# Copyright (c) 2020 Brit Nicholson.
# All rights reserved. This program is made available under
# the terms of the Simple Non Code License (SNCL) v2.3.0,
# which is available at
# https://github.com/MysteryDash/Simple-Non-Code-License/blob/master/License.txt

# Training model for determining the average number of "segments" passed from a simulated
# parent to a child based on the known standard deviation between siblings.

import numpy as np
import random
import math
import pandas as pd

# The below function allows a "child" to "inherit" 50% of each of his/her parents' DNA
# The halved # of segments that a parent has available is passed as the 1st arg.
# The labeled "DNA segments" of the first parent are passed as the 2nd arg.
# An optional argument is the labeled segments of the 2nd parent. This is always used here.
def recomb(fun_half_segs, first_anc, second_anc=None):

  # Half of the 1st parent's segments are passed
  out = random.sample(first_anc, fun_half_segs)

  if second_anc != None:
    # Half of the 2nd parent's segments are passed (added to the list)
    out.extend(random.sample(second_anc, fun_half_segs))
  return out

# Initialize the number of segments
segs = 96.95

# Assuming std_dev is just under 0.036.
# Doesn't really matter if it's + or - at first. It will correct itself.
difference = -0.0001 

segs_out = []
mean_out = []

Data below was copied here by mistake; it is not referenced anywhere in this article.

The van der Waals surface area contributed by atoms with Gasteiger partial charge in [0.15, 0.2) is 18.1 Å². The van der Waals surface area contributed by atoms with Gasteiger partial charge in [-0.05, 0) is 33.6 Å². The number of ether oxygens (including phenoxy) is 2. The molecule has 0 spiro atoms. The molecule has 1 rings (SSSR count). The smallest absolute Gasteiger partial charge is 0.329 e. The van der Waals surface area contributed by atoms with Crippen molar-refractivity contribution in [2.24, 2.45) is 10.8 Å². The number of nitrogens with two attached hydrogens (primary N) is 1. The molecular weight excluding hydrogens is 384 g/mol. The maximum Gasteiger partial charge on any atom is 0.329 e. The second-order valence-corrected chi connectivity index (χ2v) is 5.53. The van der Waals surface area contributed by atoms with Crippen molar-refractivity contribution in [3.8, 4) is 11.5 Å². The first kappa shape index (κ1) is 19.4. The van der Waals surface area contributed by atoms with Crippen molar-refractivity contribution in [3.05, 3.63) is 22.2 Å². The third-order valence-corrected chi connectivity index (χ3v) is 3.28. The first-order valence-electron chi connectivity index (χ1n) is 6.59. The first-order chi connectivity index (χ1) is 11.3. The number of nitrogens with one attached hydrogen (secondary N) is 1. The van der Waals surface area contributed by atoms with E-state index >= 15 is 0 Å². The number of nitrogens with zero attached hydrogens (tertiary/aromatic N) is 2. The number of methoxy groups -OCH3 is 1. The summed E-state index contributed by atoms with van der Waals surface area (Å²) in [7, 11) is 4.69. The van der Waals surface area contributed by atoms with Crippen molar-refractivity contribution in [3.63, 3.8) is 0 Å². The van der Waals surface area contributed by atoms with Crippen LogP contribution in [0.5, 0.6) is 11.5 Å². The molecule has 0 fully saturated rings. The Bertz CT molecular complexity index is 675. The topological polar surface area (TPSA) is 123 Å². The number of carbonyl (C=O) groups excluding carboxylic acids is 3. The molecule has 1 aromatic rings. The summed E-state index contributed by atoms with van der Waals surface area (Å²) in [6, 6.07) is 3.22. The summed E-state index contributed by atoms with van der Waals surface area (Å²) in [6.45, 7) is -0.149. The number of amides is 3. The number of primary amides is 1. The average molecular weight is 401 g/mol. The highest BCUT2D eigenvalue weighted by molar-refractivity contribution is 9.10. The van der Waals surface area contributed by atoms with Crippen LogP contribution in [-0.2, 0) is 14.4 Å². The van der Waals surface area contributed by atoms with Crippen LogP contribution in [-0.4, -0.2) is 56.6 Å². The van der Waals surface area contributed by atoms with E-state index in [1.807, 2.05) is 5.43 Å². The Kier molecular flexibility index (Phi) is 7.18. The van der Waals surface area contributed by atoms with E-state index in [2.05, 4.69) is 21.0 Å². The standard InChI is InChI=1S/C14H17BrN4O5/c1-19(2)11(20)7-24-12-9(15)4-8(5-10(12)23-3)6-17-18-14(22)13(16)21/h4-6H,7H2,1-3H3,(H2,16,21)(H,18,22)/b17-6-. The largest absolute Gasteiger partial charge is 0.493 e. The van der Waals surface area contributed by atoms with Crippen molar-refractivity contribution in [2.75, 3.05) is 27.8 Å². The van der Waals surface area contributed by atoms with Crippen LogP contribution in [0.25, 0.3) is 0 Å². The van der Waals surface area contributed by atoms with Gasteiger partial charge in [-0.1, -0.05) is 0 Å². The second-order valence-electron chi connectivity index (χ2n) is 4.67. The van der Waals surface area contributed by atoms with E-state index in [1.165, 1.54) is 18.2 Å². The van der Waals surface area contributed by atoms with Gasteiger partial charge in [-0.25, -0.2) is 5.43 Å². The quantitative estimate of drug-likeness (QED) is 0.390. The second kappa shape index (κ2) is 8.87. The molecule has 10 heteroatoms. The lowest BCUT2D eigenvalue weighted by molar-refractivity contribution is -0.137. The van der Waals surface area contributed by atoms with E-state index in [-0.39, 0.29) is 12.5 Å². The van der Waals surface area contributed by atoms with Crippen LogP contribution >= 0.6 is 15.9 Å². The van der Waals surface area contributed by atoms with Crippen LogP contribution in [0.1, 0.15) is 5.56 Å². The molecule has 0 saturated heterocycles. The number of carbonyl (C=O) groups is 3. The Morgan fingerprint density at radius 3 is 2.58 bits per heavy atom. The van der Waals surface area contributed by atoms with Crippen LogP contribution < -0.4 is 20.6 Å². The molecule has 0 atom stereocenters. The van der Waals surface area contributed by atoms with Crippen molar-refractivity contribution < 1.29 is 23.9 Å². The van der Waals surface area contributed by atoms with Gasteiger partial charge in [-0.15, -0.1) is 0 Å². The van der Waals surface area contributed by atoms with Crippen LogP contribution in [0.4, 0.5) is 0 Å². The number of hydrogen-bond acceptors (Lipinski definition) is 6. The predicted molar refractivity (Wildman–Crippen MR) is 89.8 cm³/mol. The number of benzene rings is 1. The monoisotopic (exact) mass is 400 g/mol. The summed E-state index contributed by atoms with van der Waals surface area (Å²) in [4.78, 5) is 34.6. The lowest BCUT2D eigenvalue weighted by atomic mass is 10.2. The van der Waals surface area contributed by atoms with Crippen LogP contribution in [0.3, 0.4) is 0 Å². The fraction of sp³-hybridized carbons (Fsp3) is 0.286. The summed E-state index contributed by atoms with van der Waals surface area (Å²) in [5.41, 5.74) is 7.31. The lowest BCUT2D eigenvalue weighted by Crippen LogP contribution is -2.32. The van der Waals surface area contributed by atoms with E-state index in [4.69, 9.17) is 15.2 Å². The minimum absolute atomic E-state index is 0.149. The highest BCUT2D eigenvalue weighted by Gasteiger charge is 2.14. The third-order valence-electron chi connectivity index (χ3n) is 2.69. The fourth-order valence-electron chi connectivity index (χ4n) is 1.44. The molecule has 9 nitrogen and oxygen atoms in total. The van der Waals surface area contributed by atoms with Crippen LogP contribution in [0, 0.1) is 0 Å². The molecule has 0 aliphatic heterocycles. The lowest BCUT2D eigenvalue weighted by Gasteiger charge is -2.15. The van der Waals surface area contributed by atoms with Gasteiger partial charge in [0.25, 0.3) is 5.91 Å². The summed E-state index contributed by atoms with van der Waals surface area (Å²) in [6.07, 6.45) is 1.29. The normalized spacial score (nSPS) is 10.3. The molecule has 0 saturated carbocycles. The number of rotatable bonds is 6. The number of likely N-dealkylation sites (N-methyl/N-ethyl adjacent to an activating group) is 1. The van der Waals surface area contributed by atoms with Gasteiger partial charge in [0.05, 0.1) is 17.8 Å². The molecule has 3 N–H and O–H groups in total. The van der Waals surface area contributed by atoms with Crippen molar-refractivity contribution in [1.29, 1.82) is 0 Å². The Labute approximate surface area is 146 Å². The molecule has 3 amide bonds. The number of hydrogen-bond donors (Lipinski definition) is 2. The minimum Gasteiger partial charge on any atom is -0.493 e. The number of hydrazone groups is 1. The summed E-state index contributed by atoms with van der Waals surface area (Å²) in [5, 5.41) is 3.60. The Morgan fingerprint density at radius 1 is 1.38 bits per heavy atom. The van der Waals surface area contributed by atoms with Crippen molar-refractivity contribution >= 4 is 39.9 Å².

std_dev_out = []

# The simulation appears to keep running with the value: 0.000001.
# With one less zero it would sometimes exit the while loop
# when the number of segments was around 97.5
while abs(difference) > 0.000001:

  if difference > 0:
    # If std_dev is high, the # of segs. needs to be increased
    # Got too much variability with 0.001, even w/ 200,401 sib_pairs
    segs += 0.05
    # If std_dev is low, the # of segs. needs to be decreased
    segs -= 0.05

  percent_same = []

  # This is how many trials will be done to compair a pair of siblings
  sib_pairs = 200401
  for i in range(0, sib_pairs):

    # Only the decimal portion remaining after halving the segments.
    # This allows #s other than even whole integer #s of segments.
    seg_decimal = segs/2 - int(segs/2)

    if np.random.random() > seg_decimal:
      # If the decimal is 0.75, round down the halved # of segments 25% of the time.
      half_segs = math.floor(segs/2)
      # If the decimal is 0.75, round up the halved # of segments 75% of the time.
      half_segs = math.ceil(segs/2)

    # Make labeled "segments" for maternal and paternal ancestors (parents here):
    m = list(range(0, half_segs*2))
    p = list(m)

    m = ['m' + str(i) for i in m]
    p = ['p' + str(i) for i in p]
    # Call the function for the first sibling
    s1 = recomb(half_segs, m, p)
    # Call the function for the second sibling
    s2 = recomb(half_segs, m, p)
    # Take the unique intersection (shared segments) of the siblings
    in_common = list(set(s1) & set(s2))
    # Calculate the fraction of segments per sibling that is shared

  # Find the standard deviation of all of the shared fractions
  std_dev = np.std(percent_same)
  # Find if the model overshot or undershot, for future correction
  difference = std_dev - 0.036


Feel free to ask me about modeling & simulation, genetic genealogy, or genealogical research. To see my articles on Medium, click here. And try out a nifty calculator that’s based on the first of my three genetic models. It lets you find the amount of an ancestor’s DNA you have when combined with various relatives. And most importantly, check out these ranges of shared DNA percentages or shared centiMorgans, which are the only published values that match known standard deviations.